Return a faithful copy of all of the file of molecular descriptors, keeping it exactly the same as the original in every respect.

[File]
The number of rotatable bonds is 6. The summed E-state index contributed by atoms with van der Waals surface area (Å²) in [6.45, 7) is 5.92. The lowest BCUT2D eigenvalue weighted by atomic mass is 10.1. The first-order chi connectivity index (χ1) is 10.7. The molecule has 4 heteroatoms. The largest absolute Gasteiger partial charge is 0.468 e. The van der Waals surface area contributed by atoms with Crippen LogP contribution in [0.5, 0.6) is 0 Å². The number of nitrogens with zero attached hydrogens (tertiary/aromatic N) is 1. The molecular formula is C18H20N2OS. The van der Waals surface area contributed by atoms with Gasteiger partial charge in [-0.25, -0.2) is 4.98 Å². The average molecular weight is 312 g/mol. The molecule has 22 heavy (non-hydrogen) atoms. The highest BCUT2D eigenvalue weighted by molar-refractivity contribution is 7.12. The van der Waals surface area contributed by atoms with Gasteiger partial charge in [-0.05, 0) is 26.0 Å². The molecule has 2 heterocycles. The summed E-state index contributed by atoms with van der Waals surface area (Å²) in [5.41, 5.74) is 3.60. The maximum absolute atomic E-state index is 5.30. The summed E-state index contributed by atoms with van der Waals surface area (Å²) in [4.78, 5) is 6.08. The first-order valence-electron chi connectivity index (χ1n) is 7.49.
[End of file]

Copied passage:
The number of rotatable bonds is 6. The summed E-state index contributed by atoms with van der Waals surface area (Å²) in [6.45, 7) is 5.92. The lowest BCUT2D eigenvalue weighted by atomic mass is 10.1. The first-order chi connectivity index (χ1) is 10.7. The molecule has 4 heteroatoms. The largest absolute Gasteiger partial charge is 0.468 e. The van der Waals surface area contributed by atoms with Crippen LogP contribution in [0.5, 0.6) is 0 Å². The number of nitrogens with zero attached hydrogens (tertiary/aromatic N) is 1. The molecular formula is C18H20N2OS. The van der Waals surface area contributed by atoms with Gasteiger partial charge in [-0.25, -0.2) is 4.98 Å². The average molecular weight is 312 g/mol. The molecule has 22 heavy (non-hydrogen) atoms. The highest BCUT2D eigenvalue weighted by molar-refractivity contribution is 7.12. The van der Waals surface area contributed by atoms with Gasteiger partial charge in [-0.05, 0) is 26.0 Å². The molecule has 2 heterocycles. The summed E-state index contributed by atoms with van der Waals surface area (Å²) in [5.41, 5.74) is 3.60. The maximum absolute atomic E-state index is 5.30. The summed E-state index contributed by atoms with van der Waals surface area (Å²) in [4.78, 5) is 6.08. The first-order valence-electron chi connectivity index (χ1n) is 7.49.